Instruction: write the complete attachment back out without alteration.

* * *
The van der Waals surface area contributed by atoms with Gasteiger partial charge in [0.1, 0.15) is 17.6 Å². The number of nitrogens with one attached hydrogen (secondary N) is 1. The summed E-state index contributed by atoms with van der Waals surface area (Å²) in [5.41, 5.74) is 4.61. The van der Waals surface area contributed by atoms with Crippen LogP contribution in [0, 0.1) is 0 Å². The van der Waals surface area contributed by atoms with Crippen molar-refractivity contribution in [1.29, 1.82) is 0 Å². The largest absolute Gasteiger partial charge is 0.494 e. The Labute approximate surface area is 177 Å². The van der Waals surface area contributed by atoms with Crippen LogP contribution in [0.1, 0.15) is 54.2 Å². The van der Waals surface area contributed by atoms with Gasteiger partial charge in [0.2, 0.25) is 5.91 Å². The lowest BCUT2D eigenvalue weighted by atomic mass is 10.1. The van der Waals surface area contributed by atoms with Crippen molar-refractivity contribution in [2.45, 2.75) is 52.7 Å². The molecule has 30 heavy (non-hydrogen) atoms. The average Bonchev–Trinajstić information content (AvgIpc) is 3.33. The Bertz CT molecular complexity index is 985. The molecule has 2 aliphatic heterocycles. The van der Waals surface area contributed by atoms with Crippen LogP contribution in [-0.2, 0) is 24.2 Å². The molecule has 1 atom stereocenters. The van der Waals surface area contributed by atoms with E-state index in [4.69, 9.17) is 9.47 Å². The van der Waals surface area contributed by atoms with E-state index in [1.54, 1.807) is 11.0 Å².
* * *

The van der Waals surface area contributed by atoms with Gasteiger partial charge in [0.1, 0.15) is 17.6 Å². The number of nitrogens with one attached hydrogen (secondary N) is 1. The summed E-state index contributed by atoms with van der Waals surface area (Å²) in [5.41, 5.74) is 4.61. The van der Waals surface area contributed by atoms with Crippen LogP contribution in [0, 0.1) is 0 Å². The van der Waals surface area contributed by atoms with Crippen molar-refractivity contribution in [1.29, 1.82) is 0 Å². The largest absolute Gasteiger partial charge is 0.494 e. The Labute approximate surface area is 177 Å². The van der Waals surface area contributed by atoms with Crippen LogP contribution in [0.1, 0.15) is 54.2 Å². The van der Waals surface area contributed by atoms with Gasteiger partial charge in [0.2, 0.25) is 5.91 Å². The lowest BCUT2D eigenvalue weighted by atomic mass is 10.1. The van der Waals surface area contributed by atoms with Crippen molar-refractivity contribution in [2.45, 2.75) is 52.7 Å². The molecule has 30 heavy (non-hydrogen) atoms. The average Bonchev–Trinajstić information content (AvgIpc) is 3.33. The Bertz CT molecular complexity index is 985. The molecule has 2 aliphatic heterocycles. The van der Waals surface area contributed by atoms with Crippen LogP contribution in [-0.2, 0) is 24.2 Å². The molecule has 1 atom stereocenters. The van der Waals surface area contributed by atoms with E-state index in [4.69, 9.17) is 9.47 Å². The van der Waals surface area contributed by atoms with E-state index in [1.54, 1.807) is 11.0 Å².